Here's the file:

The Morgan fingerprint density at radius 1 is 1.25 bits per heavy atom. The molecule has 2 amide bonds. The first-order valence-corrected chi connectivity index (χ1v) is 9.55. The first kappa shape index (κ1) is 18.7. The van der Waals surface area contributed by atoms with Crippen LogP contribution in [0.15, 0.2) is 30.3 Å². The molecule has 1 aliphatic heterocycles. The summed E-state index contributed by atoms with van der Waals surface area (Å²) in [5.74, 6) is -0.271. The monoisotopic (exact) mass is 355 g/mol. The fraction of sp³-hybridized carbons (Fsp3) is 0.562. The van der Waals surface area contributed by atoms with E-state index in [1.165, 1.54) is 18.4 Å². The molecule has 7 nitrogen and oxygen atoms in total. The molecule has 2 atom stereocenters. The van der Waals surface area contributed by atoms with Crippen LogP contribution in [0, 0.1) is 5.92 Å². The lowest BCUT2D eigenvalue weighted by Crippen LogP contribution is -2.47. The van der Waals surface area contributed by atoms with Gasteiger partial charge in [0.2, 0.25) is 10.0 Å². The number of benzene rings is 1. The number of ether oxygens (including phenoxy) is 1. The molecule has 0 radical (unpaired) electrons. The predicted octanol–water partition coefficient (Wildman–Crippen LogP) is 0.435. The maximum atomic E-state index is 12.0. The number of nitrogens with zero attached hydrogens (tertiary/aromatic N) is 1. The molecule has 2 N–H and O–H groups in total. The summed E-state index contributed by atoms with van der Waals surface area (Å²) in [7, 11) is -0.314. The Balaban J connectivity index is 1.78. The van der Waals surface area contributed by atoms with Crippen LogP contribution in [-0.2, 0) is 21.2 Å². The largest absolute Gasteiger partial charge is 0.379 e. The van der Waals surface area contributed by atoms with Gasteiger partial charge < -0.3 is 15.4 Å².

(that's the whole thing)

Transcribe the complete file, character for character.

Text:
The Morgan fingerprint density at radius 1 is 1.25 bits per heavy atom. The molecule has 2 amide bonds. The first-order valence-corrected chi connectivity index (χ1v) is 9.55. The first kappa shape index (κ1) is 18.7. The van der Waals surface area contributed by atoms with Crippen LogP contribution in [0.15, 0.2) is 30.3 Å². The molecule has 1 aliphatic heterocycles. The summed E-state index contributed by atoms with van der Waals surface area (Å²) in [5.74, 6) is -0.271. The monoisotopic (exact) mass is 355 g/mol. The fraction of sp³-hybridized carbons (Fsp3) is 0.562. The van der Waals surface area contributed by atoms with E-state index in [1.165, 1.54) is 18.4 Å². The molecule has 7 nitrogen and oxygen atoms in total. The molecule has 2 atom stereocenters. The van der Waals surface area contributed by atoms with Crippen LogP contribution in [0, 0.1) is 5.92 Å². The lowest BCUT2D eigenvalue weighted by Crippen LogP contribution is -2.47. The van der Waals surface area contributed by atoms with Gasteiger partial charge in [0.2, 0.25) is 10.0 Å². The number of benzene rings is 1. The number of ether oxygens (including phenoxy) is 1. The molecule has 0 radical (unpaired) electrons. The predicted octanol–water partition coefficient (Wildman–Crippen LogP) is 0.435. The maximum atomic E-state index is 12.0. The number of nitrogens with zero attached hydrogens (tertiary/aromatic N) is 1. The molecule has 2 N–H and O–H groups in total. The summed E-state index contributed by atoms with van der Waals surface area (Å²) in [7, 11) is -0.314. The Balaban J connectivity index is 1.78. The van der Waals surface area contributed by atoms with Crippen LogP contribution in [-0.2, 0) is 21.2 Å². The largest absolute Gasteiger partial charge is 0.379 e. The van der Waals surface area contributed by atoms with Gasteiger partial charge < -0.3 is 15.4 Å².